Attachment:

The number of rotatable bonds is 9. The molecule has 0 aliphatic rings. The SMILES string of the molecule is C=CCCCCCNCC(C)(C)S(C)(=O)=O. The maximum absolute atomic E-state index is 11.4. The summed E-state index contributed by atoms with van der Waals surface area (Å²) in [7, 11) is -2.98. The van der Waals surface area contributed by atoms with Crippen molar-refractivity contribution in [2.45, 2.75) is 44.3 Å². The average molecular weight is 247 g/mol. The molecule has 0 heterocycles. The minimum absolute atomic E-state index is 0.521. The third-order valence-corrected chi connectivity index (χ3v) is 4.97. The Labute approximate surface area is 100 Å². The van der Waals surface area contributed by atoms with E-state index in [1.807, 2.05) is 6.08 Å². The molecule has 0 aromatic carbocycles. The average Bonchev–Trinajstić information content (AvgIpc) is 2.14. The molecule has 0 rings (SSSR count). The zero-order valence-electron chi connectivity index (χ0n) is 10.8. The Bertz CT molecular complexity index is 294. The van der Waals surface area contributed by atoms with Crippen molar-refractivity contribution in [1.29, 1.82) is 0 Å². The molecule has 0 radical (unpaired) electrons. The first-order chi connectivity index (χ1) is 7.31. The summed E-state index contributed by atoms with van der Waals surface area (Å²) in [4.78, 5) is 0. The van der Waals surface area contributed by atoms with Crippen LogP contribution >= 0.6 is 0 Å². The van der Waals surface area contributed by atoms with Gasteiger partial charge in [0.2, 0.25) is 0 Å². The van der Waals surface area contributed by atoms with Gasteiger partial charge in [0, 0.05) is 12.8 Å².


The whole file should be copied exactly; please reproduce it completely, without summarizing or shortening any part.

The number of rotatable bonds is 9. The molecule has 0 aliphatic rings. The SMILES string of the molecule is C=CCCCCCNCC(C)(C)S(C)(=O)=O. The maximum absolute atomic E-state index is 11.4. The summed E-state index contributed by atoms with van der Waals surface area (Å²) in [7, 11) is -2.98. The van der Waals surface area contributed by atoms with Crippen molar-refractivity contribution in [2.45, 2.75) is 44.3 Å². The average molecular weight is 247 g/mol. The molecule has 0 heterocycles. The minimum absolute atomic E-state index is 0.521. The third-order valence-corrected chi connectivity index (χ3v) is 4.97. The Labute approximate surface area is 100 Å². The van der Waals surface area contributed by atoms with E-state index in [1.807, 2.05) is 6.08 Å². The molecule has 0 aromatic carbocycles. The average Bonchev–Trinajstić information content (AvgIpc) is 2.14. The molecule has 0 rings (SSSR count). The zero-order valence-electron chi connectivity index (χ0n) is 10.8. The Bertz CT molecular complexity index is 294. The van der Waals surface area contributed by atoms with Crippen molar-refractivity contribution in [1.29, 1.82) is 0 Å². The molecule has 0 radical (unpaired) electrons. The first-order chi connectivity index (χ1) is 7.31. The summed E-state index contributed by atoms with van der Waals surface area (Å²) in [4.78, 5) is 0. The van der Waals surface area contributed by atoms with Crippen LogP contribution >= 0.6 is 0 Å². The van der Waals surface area contributed by atoms with Gasteiger partial charge in [0.2, 0.25) is 0 Å². The van der Waals surface area contributed by atoms with Gasteiger partial charge in [0, 0.05) is 12.8 Å².